Minnesota approves 1.5 center adder for residential community solar subscribers — is it enough?

Geronimo Energy

Geronimo Energy celebrating another community solar install in Minnesota.

Minnesota has cemented its status as the community solar state, but a design flaw in its program design has left many in the community not benefiting much from the abundance in capacity — namely, homeowners. Last week the Minnesota Public Utility took action to try and change that, voting unanimously to approve an incentive to residential community solar garden customers of 1.5 cents per kilowatt-hour (kWh) for 2019 and 2020.

Currently, residents make up about 81 percent of the 9,405 solar garden subscriptions but comprise only 10 percent of the gardens’ power subscription capacity. The commercial to residential ratio in community solar capacity distribution is around 9:1 right now, and this new incentive will certain make a dent, but solar advocates are questioning how much, having advocated for a 2.5 cent kicker.

RELATED: Expand the growth of community solar with factory-direct systems

“My fear is that it’s not going to be enough to move the needle in driving the market toward more residential,” Ross Abbey, of solar garden developer U.S. Solar, said after the vote. “It’s disappointing.”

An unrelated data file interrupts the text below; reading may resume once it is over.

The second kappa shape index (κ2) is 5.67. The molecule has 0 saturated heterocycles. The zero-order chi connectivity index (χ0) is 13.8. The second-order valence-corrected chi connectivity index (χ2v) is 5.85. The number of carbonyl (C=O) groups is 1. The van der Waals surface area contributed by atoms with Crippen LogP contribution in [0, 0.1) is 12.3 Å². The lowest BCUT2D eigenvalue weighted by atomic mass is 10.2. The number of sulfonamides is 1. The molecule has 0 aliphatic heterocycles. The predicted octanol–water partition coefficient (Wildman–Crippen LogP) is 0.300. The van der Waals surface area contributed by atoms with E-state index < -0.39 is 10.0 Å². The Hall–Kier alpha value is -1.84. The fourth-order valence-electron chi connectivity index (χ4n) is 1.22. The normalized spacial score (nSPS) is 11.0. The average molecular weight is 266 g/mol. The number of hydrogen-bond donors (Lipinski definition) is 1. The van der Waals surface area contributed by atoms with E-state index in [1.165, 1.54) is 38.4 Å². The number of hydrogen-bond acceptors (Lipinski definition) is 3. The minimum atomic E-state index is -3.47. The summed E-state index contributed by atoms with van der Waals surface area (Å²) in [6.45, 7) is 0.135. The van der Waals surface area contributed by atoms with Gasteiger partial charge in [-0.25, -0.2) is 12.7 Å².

Often solar advocates have to settle for “beggars can’t be choosers” outcomes because of things like the Minnesota Tribune reporting the state attorney general’s office, which represents ratepayers at the PUC, had opposed a residential incentive. Seen in that light, this incentive is seen as a step forward. David Amster-Olszewski, SunShare founder and CEO, shares his perspective on it:

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“This decision by the Minnesota Public Utilities Commission is a huge win for Minnesota residents that want to contribute to the growth of solar energy without having to install rooftop panels,” he said. “The previously thriving residential community solar market in Minnesota was dealt a strong setback by the value of solar (VOS) tariff when it was first introduced several years ago because the rate was lower than the old rates and only sufficient for the low cost of service of commercial customers.

“As the cost of obtaining and serving thousands of residential subscribers is naturally higher, the market was not able to support residential participation, which is the backbone of the community solar movement. Now that the Minnesota PUC has responded positively to the industry’s recommendation to implement a higher rate for serving residential customers, companies can afford to sell to residential customers again. I expect this decision to have a very significant and rapid impact on SunShare’s ability to develop new community solar projects in Minnesota, creating local, good-paying green jobs and enabling more Minnesotans to choose a clean source of power.”

SunShare was instrumental in the PUC’s decision – its comment paper filed May 11, 2018 (for PUC Docket No. E-002/M-13-867) introduced significant data around how imperative the adder would be to the growth of the industry in MN for residential subscribers.

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